Indonesia is a land of volcanoes, sitting as it does between two continental plates: the Eurasian Plate and Australian Plate; and between two oceanic plates: the Philippine Sea Plate and Pacific Plate. So you don’t have to wander very far before you come across another one. Just 269 kilometres east of Mount Bromo sits Mount Batur, on the adjacent island and tourist paradise of Bali. The day I got to Mount Batur incidentally was the ninetieth day of my backpacking travels. Phileas Fogg had gone around the world and got back home by this stage. He should have squandered the bet and taken more time.
Gunung Batur, to give it its local name, is also an active volcano, this time located at the centre of two concentric calderas, the south east side of which contains a caldera lake. And on the shores of that lake, in the wonderfully named village of Toya Bungkah, nature again bubbles to the surface, quite literally, in the form of hot springs in which the entire village appears to take its evening bath. And do the dishes. And the laundry. I wrote in my diary at the time that “‘Toya’ apparently means holy water and not punk doyenne with a lithp” however several internet searches have failed to back up this claim. It’s a shot in the dark. A big question mark. In history. It’s a mystery.
Those internet searches also reveal Toya Bungkah to be now rather well developed with several resorts and spas and swimming pools. On Saturday November 6th, 1993, there are precisely five tourists in the village. So although we’re staying at several different hostels, we decide we may as well all go up the mountain together, a suggestion which doesn’t go down well with the local guides. As far as we’re concerned we’re going to pay the money anyway, and we don’t really mind who we give it to, so why have three guides going up when one would do? Obviously the rationale works in reverse for the guides – if they don’t go up the hill, they don’t get paid. And you have to respect that. My guide subsequently turns out to be a bit grumpy.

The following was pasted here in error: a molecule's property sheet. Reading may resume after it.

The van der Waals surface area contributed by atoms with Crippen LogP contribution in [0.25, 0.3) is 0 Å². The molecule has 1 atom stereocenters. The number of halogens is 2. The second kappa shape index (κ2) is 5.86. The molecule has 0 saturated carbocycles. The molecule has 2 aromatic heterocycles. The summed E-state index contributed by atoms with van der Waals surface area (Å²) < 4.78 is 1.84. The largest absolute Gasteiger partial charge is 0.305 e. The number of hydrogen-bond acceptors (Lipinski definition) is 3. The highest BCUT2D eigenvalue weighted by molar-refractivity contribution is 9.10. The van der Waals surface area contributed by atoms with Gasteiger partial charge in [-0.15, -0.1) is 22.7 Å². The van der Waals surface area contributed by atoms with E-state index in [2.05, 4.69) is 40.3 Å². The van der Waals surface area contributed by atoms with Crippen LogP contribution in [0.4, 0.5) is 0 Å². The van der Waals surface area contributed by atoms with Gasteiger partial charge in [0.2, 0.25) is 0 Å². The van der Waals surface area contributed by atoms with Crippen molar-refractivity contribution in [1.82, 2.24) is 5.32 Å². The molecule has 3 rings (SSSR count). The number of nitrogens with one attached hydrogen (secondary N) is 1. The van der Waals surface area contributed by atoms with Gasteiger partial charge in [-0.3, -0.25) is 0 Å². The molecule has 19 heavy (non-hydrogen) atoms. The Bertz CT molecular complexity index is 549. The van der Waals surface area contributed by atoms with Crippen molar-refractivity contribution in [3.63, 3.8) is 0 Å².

Climbing Batur involves a 4am start in order to reach the top for sunrise with, in my case, a sullen guide. It’s 4am, it’s dark, we have no lights, and he’s wearing flip flops. He’s also carrying a bag of eggs which, after an arduous two hour climb to the summit at 1,717 metres, he boils for breakfast simply by finding an appropriate hot-spot in the earth and burying them for a wee while.
Compared to Mount Bromo, Mount Batur is a bit of an anti-climax, missing the unearthly character of the former. At the time Batur was last active in 1974, but erupted again in 2000, another testament to the unpredictability of our planet. I wouldn’t have liked to have been boiling my eggs for breakfast on that day.